Calgary

Alberta risks another downgrade, warns credit agency

Credit rating agency DBRS says without measures to rein in its finances, Alberta is at risk for another downgrade. The agency has changed its long-term outlook for the province from stable to negative while maintaining Alberta's "AA high" credit rating.

Long-term outlook moves from stable to negative while maintaining "AA high" credit rating

Finance Minister Joe Ceci delivered the Government of Alberta's first-quarter financial update on Wednesday. Credit agency DBRS said deterioration in commodity price outlook increases the likelihood of a credit rating drop. (Jason Franson/The Canadian Press)

Credit rating agency DBRS says without measures to rein in its finances, Alberta is at risk for another downgrade.

In July, the agency changed its long-term outlook for the province from stable to negative while maintaining Alberta's 'AA (high)' credit rating.

But DBRS warns following the absence of a plan in this week's first quarter fiscal update, a one notch downgrade over the next year is likely "in an absence of a sustained effort to address the budgetary shortfall and slow debt growth."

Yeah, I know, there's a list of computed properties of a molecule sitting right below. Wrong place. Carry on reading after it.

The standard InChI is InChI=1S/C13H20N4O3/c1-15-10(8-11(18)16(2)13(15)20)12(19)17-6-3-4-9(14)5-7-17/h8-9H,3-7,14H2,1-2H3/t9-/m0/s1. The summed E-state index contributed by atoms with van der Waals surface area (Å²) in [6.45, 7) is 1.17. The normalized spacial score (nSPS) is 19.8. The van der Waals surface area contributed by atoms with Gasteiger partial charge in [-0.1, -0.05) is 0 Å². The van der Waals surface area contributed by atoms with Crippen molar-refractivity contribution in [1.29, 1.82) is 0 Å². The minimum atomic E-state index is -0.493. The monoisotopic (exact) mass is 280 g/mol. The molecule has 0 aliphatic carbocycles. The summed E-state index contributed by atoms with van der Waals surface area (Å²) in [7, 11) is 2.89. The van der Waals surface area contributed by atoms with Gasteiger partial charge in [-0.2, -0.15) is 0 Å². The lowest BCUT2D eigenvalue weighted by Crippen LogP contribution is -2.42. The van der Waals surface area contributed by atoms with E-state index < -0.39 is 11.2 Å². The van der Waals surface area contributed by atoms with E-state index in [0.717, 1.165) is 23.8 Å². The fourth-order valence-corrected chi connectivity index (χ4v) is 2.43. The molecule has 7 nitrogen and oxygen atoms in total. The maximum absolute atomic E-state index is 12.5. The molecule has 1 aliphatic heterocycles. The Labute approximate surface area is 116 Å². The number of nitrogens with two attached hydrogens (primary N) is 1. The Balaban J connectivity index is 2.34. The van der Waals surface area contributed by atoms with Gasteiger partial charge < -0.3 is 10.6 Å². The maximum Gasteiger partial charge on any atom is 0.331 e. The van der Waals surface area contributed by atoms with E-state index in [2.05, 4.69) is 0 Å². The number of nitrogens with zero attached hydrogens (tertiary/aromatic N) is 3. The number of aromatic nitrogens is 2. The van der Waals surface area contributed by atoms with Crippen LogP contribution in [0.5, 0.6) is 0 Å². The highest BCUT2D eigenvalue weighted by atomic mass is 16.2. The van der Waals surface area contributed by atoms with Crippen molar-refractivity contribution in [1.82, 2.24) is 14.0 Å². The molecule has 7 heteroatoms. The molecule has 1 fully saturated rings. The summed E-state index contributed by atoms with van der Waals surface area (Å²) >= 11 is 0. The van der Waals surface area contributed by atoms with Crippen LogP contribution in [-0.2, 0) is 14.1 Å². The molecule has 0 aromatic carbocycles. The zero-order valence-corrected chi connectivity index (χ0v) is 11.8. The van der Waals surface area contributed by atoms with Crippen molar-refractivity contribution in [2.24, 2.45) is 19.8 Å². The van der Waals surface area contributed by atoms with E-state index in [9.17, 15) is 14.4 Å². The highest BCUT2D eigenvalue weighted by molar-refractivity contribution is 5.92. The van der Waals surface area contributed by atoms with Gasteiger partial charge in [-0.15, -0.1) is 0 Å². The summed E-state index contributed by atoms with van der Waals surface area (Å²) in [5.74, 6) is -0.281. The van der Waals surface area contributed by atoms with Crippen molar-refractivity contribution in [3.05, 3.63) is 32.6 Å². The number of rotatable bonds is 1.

The news doesn't surprise Ron Kneebone, an economist at the University of Calgary's School of Public Policy. 

"No one's talking about draconian cuts to spending. It's not necessary. But it is necessary to start looking carefully at your spending and maybe admitting to yourself that it's quite unlikely that it's true that every dollar the government spends is a dollar well spent," he said.

Moderate growth in resource revenues

DBRS is also concerned about the moderate growth in resource revenues the province is projecting through 2019.

The Alberta government has recently revised downward the price of oil used to forecast this year's budget revenues from $55 to $49 US a barrel due to lower prices since the start of the fiscal year.

The government still anticipates Alberta will have a $10.5 billion deficit at the end of the fiscal year. The debt is expected to hit $43.3 billion instead of the $45.1 billion figure projected in the March budget.

Kneebone says it wouldn't take much to satisfy DBRS.

"Rather than allowing spending to increase by three or four per cent a year, you can then have it increase by two or three per cent a year. That relatively small change doesn't sound like much but it has a substantial effect on the size of your deficit over five or six years."

Kneebone notes each year of deficits in the $10-billion range adds an additional $300 to $400 million that goes toward interest payments, rather than health care or social services.

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